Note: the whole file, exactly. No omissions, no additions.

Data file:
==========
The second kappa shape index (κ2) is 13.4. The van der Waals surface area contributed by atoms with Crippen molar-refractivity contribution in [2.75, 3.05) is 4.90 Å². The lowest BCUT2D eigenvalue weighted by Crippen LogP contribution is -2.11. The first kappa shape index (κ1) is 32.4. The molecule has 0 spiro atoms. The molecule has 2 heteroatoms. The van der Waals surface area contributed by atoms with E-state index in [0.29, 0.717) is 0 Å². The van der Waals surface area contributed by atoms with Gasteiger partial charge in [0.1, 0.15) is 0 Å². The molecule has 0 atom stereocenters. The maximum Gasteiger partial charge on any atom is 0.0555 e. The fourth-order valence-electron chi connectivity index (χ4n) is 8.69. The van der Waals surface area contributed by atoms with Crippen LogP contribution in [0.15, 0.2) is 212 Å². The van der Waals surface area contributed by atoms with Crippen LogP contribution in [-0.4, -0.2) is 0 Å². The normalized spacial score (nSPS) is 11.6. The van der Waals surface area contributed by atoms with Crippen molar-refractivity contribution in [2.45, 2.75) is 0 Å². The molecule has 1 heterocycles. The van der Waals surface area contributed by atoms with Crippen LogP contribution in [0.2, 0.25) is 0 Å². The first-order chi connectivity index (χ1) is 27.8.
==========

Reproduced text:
The second kappa shape index (κ2) is 13.4. The van der Waals surface area contributed by atoms with Crippen molar-refractivity contribution in [2.75, 3.05) is 4.90 Å². The lowest BCUT2D eigenvalue weighted by Crippen LogP contribution is -2.11. The first kappa shape index (κ1) is 32.4. The molecule has 0 spiro atoms. The molecule has 2 heteroatoms. The van der Waals surface area contributed by atoms with E-state index in [0.29, 0.717) is 0 Å². The van der Waals surface area contributed by atoms with Gasteiger partial charge in [0.1, 0.15) is 0 Å². The molecule has 0 atom stereocenters. The maximum Gasteiger partial charge on any atom is 0.0555 e. The fourth-order valence-electron chi connectivity index (χ4n) is 8.69. The van der Waals surface area contributed by atoms with Crippen LogP contribution in [0.15, 0.2) is 212 Å². The van der Waals surface area contributed by atoms with Crippen LogP contribution in [-0.4, -0.2) is 0 Å². The normalized spacial score (nSPS) is 11.6. The van der Waals surface area contributed by atoms with Crippen molar-refractivity contribution in [2.45, 2.75) is 0 Å². The molecule has 1 heterocycles. The van der Waals surface area contributed by atoms with Crippen LogP contribution in [0.2, 0.25) is 0 Å². The first-order chi connectivity index (χ1) is 27.8.